Being sure is beautiful
Know Your StatusWhen it comes to HIV, being sure of your status is a beautiful thing. Whether your test shows that you are HIV negative or positive, you will have the information you need to begin making important decisions to keep you healthy.
Know the Statistics
- According to the Centers for Disease Control and Prevention (CDC), approximately 1.2 million people are living with HIV in the United States. Of those currently living with HIV, one in seven don't know it. Among young people ages 13 - 24, this number is one in two.
- In 2014, gay and bisexual men made up an estimated 2 percent of the United States populated, but accounted for 70 percent of new HIV diagnoses.
- In 2015, African Americans accounted for nearly one half of all HIV diagnoses, and Latinos accounted for nearly one quarter.
- Rates of STDs have recently increased across the nation. Having an STD can make it easier for a person to get or give HIV.
Get Tested for HIV and STDs
Testing for HIV and STDs is easy—it’s free, fast and confidential. No matter the outcome of your test, our caring providers will make sure you get the information and support you need to stay healthy. Find a nearby testing center.
Learn about Preventing HIV
If your test results show that you are HIV negative, it’s time to talk about prevention. Reducing your number of sexual partners and using condoms regularly and properly are two effective ways to lower the chances of getting HIV and STDs. You may also want to learn about PrEP (Pre-exposure prophylaxis). PrEP is a daily pill that prevents HIV. It’s recommended for those at greater risk of HIV, including men who have sex with men and transgender women.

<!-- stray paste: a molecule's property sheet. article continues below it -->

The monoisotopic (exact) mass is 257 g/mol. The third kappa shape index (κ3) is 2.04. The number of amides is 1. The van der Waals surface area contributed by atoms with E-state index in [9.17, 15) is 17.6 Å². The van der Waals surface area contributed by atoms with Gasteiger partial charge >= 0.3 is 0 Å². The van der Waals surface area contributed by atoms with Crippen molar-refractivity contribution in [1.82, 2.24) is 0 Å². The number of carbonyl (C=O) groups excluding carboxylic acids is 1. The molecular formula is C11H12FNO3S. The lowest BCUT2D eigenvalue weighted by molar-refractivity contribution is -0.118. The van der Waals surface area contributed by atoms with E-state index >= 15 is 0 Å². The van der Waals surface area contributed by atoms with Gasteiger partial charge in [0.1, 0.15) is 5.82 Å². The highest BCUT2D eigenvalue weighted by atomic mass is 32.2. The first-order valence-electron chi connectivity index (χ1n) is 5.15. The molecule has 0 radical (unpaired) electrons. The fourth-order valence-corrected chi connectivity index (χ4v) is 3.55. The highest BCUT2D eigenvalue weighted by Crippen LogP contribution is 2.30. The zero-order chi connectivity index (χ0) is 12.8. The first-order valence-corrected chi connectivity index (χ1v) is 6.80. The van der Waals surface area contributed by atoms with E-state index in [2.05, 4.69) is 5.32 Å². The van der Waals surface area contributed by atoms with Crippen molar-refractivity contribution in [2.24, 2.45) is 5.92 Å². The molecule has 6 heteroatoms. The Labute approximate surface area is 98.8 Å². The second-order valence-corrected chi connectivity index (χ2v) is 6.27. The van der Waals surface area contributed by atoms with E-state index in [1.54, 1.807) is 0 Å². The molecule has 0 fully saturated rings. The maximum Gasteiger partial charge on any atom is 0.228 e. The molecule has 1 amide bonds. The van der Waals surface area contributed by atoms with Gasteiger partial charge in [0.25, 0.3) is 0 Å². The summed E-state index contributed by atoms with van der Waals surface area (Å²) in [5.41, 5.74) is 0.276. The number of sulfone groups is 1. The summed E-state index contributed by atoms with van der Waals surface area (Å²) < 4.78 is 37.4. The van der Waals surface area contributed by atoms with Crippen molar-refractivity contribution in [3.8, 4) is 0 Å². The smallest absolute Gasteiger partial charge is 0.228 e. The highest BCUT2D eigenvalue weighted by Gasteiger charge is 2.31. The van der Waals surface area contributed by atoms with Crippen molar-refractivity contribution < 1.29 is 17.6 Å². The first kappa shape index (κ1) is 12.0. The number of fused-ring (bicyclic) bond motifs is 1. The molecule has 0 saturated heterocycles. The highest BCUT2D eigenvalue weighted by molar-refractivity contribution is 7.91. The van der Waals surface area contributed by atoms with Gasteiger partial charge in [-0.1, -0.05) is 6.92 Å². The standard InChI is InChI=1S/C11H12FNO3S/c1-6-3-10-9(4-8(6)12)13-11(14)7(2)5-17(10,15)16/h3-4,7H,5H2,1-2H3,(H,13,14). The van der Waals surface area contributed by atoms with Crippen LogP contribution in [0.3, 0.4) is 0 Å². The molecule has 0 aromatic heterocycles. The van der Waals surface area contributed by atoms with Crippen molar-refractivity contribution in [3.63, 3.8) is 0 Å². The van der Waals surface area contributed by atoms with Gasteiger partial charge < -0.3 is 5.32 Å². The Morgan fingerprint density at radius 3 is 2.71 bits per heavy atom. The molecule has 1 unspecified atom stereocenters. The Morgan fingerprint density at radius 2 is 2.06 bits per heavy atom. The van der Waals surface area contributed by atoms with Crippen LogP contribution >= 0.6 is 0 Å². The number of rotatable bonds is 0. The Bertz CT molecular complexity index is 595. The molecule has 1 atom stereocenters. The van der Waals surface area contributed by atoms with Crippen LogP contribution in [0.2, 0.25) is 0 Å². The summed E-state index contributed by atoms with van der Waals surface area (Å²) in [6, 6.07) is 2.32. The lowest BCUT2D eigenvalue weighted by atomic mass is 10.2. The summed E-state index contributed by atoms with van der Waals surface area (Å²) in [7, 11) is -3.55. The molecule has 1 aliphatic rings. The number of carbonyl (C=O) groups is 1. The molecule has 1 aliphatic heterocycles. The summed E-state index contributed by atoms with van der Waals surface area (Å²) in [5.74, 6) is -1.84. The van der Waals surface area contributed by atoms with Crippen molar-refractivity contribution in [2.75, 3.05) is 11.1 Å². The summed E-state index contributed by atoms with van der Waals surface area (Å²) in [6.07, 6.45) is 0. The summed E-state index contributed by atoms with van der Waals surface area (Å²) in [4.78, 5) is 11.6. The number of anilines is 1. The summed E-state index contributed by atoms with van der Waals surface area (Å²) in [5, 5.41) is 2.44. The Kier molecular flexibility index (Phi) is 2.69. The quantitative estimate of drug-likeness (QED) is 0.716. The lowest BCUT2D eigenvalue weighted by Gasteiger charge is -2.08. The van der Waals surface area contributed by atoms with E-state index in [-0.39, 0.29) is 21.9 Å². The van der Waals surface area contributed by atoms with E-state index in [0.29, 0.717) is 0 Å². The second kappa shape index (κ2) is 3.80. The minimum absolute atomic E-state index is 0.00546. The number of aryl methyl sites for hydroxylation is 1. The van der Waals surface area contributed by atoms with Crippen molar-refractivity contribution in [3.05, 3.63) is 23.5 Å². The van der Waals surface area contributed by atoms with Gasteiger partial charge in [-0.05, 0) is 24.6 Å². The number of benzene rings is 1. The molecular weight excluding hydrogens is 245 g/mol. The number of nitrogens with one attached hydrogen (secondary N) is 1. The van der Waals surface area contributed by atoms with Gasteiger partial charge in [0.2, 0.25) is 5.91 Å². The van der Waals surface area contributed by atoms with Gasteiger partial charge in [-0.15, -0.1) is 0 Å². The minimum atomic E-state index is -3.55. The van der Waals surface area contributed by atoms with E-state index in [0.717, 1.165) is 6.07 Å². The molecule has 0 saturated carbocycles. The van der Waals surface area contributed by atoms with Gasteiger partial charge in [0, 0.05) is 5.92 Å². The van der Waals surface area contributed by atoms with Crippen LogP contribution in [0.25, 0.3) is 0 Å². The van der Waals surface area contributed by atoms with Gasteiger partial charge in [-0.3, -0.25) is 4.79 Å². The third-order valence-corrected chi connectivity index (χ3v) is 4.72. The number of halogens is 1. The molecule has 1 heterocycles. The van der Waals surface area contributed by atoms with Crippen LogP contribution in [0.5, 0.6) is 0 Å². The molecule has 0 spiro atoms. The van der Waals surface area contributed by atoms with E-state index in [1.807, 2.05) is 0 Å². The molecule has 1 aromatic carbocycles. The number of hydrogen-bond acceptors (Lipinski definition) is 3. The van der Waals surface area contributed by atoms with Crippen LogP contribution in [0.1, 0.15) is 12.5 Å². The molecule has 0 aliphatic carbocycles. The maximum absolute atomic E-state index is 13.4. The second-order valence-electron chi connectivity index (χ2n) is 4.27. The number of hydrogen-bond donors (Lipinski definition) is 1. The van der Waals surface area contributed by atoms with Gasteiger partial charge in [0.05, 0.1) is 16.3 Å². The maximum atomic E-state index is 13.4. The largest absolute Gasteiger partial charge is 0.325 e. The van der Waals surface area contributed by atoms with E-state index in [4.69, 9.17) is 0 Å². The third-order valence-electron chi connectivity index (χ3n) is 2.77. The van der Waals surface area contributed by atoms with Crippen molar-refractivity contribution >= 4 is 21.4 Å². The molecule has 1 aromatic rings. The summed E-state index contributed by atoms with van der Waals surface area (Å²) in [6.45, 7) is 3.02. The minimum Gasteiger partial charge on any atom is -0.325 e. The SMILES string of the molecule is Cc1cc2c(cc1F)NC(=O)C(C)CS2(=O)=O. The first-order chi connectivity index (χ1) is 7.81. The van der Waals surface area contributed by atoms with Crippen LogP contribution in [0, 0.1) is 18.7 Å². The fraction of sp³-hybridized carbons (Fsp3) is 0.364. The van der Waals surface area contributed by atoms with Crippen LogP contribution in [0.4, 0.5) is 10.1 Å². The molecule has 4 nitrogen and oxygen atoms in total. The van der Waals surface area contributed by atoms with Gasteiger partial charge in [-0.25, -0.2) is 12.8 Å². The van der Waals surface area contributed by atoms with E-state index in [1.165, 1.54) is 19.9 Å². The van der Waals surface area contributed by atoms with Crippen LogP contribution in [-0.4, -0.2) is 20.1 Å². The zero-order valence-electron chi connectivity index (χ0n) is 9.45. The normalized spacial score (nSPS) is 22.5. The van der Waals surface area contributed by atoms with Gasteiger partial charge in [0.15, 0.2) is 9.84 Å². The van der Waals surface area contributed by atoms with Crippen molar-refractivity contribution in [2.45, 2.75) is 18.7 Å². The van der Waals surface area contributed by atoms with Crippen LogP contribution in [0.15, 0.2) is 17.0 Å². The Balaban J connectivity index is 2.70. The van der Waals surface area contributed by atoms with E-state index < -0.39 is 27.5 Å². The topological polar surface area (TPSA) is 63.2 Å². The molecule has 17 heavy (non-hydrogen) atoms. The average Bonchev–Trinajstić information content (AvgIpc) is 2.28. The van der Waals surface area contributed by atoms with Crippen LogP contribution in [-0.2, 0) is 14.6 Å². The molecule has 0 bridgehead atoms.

Begin HIV Treatment
While HIV is still considered a serious virus, treatment is available and effective. The sooner you start receiving care after getting HIV, the more likely you are of living a long and healthy life.By staying on effective treatment, your HIV can become "undetectable" which means you can't transmit HIV to others. In this way, treatment for HIV helps limit the spread of HIV altogether.
How often should you get tested?
The CDC recommends people with an identified risk get tested every year. Others who are at higher risk of getting HIV or STDs should get tested every three to six months. These individuals may include:
- Men who have sex with men (MSM)
- Individuals who have vaginal or anal sex without condoms.
- Transgender people, especially transgender women
- Individuals who share injection drug equipment
Speak with your doctor to learn more about how often you should be tested for HIV and STDs.
The Fast Track Cities Initiative: 90-90-90 by 2020
By signing on as a "Fast Track City," Denver committed to reaching two important sets of goals that, if met, will signify the end of the HIV epidemic in our region. By 2020, our goal is for 90% of people living with HIV to be diagnosed and know their status, 90% of those diagnosed iwth HIV to be engaged in care, and 90% of those in care to have suppressed viral loads. By 2030, we aim to increase those percentages to 95%. Denver is close to reaching the 90-90-90 goals, but engagement in care for individuals living with HIV remains the greatest challenge. If you are living with HIV and have not yet started treatment or have fallen out of care, call (303) 602-3652 today.